Parents of Boston bombing suspect share phone call with son

(CNN) -- Inside their dark, barren home in Dagestan, Zubeidat and Anzor Tsarnaev finally hear the voice they've been longing to hear for weeks.

It's the voice of their only surviving son, Dzhokhar. To the outside world, he's suspected of helping to launch a gruesome attack at the Boston Marathon that killed three people and maimed dozens more.

But to the Tsarnaevs, Dzhokhar is an innocent teen who has been victimized by the American justice system.

In an exclusive interview with CNN affiliate ITN, Zubeidat Tsarnaev plays a recorded phone call with her 19-year-old son. It's their first conversation since Dzhokhar Tsarnaev was shot and arrested in April.

Zubeidat Tsarnaev asks her son whether he's in pain.

"No, of course not. I'm already eating and have been for a long time," Dzhokhar responds from a prison hospital. "They are giving me rice and chicken now. Everything's fine."

Dzhokhar's apparent calm surprises his mother.

"I felt like he would scream, you know, like, 'What's going on?'" Zubeidat Tsarnaev tells ITN's Channel 4. "Instead, he was just calming me down."

The parents insist their sons, Dzhokhar and 26-year-old Tamerlan, weren't responsible for the Boston bombings on April 15.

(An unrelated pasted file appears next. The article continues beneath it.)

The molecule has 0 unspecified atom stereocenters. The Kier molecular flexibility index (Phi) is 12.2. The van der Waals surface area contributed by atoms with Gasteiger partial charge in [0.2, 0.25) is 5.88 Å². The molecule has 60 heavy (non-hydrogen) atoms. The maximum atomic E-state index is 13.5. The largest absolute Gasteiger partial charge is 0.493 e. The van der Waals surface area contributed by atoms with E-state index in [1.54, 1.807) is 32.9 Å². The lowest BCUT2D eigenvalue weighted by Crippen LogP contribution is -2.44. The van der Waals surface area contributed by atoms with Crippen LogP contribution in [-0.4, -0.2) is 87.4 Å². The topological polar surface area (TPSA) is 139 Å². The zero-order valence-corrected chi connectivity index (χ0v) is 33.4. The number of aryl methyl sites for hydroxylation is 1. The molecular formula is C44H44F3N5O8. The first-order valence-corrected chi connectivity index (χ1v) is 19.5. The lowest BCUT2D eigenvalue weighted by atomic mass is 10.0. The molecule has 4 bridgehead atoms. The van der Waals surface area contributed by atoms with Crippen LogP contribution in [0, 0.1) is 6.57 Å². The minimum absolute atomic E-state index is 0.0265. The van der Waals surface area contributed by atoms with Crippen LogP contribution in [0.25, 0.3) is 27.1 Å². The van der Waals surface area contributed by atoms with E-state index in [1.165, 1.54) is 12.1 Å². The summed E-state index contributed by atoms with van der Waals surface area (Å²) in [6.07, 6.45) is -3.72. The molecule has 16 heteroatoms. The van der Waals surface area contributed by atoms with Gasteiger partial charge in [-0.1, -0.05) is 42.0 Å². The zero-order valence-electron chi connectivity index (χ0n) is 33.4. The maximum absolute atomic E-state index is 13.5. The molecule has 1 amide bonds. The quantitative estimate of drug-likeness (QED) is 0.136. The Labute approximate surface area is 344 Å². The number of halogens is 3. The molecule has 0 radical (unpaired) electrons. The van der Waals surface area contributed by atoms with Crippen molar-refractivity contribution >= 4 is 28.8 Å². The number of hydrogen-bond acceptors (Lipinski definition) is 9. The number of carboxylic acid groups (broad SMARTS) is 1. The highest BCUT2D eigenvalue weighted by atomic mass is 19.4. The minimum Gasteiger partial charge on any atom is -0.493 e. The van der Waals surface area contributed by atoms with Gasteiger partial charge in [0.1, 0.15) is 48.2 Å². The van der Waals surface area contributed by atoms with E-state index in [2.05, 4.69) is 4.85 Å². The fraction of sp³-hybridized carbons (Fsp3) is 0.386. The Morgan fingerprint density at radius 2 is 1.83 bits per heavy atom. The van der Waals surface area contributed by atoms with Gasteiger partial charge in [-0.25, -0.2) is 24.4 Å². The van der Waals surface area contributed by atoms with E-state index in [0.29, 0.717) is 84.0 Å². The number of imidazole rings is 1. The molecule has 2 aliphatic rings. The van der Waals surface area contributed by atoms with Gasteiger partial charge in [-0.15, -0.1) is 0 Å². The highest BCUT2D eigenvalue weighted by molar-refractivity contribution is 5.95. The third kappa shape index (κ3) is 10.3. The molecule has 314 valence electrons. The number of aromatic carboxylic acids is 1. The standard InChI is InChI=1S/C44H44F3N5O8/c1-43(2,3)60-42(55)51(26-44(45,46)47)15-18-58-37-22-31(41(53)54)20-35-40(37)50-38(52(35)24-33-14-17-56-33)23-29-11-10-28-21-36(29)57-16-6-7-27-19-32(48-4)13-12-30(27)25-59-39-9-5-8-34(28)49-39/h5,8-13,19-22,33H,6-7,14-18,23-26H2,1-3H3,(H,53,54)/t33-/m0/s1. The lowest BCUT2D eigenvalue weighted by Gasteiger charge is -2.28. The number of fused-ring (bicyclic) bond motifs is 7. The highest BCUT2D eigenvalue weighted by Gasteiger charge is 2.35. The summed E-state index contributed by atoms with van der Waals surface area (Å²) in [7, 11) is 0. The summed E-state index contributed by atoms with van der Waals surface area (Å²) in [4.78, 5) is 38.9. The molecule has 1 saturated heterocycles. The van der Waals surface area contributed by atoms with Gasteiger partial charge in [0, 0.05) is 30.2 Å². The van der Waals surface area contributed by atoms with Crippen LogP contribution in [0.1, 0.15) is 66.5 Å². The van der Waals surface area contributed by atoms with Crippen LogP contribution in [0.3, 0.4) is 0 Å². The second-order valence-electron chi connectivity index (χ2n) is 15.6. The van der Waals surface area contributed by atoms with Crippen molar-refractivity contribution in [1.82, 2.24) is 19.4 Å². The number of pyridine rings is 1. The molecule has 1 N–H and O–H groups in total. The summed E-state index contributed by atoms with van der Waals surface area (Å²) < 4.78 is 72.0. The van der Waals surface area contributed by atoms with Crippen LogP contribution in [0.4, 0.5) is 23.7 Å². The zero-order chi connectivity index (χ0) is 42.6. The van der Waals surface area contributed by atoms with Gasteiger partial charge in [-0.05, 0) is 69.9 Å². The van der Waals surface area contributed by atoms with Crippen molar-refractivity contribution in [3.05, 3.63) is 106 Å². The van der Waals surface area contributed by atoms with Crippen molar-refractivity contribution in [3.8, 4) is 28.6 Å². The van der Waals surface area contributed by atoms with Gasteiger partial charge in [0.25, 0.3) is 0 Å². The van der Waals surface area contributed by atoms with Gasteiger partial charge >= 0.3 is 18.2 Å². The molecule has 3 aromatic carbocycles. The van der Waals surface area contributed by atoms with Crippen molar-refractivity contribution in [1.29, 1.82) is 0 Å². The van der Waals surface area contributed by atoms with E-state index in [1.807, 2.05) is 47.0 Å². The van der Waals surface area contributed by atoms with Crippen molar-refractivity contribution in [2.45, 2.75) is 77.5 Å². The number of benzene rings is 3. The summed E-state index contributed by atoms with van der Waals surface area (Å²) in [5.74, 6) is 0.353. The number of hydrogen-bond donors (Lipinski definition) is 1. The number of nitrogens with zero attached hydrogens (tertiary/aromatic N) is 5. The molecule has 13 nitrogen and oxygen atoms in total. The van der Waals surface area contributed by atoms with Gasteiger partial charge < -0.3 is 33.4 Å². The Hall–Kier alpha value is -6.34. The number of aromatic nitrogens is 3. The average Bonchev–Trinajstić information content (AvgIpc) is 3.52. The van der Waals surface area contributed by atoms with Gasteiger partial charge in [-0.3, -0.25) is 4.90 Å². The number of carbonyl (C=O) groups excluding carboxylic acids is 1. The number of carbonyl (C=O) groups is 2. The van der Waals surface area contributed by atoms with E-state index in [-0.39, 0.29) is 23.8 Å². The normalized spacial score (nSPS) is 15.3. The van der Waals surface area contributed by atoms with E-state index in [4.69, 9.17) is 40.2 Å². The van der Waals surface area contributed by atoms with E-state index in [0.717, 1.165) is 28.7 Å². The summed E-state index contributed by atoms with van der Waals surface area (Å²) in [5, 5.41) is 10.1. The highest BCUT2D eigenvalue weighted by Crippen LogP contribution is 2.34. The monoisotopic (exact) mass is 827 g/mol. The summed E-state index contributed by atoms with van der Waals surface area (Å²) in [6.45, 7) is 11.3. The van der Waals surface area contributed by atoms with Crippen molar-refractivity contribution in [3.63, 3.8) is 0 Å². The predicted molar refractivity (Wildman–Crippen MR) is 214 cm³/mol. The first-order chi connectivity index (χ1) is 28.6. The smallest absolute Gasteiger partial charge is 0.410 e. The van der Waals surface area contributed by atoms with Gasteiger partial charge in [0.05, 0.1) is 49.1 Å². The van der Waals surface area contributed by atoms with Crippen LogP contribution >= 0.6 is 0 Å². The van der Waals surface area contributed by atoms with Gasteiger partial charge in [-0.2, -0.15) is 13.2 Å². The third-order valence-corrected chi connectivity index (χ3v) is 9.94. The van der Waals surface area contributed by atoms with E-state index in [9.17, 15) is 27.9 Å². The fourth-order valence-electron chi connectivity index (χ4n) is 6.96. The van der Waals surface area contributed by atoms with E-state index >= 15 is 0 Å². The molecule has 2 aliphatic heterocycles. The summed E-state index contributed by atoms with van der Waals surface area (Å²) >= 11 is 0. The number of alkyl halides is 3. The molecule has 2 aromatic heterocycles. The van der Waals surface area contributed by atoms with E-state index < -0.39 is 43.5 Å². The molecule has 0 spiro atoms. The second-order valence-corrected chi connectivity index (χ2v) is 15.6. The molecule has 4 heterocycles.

"It is terrible what happened, you know, but I know that my kids did not do it," Zubeidat Tsarnaev says.

After a wild police chase, Tamerlan Tsarnaev died in a shootout with police. He was also run over by his fleeing brother.

The family says Dzhokhar Tsarnaev was supposed to visit Dagestan the same week as the bombing.

"We were waiting for you on the 18th at home," Anzor Tsarnaev tells his son in the phone call. "Not in our worst nightmares did we imagine this."

The father says he doesn't think his son understands what has happened to him.

"I understand. I'm just someone in shock because justice has vanished," Anzor Tsarnaev says. "There is no justice. It's impossible to understand what happened."

Anzor Tsarnaev tells his son they will meet again in heaven.

"We're going to be together," he says.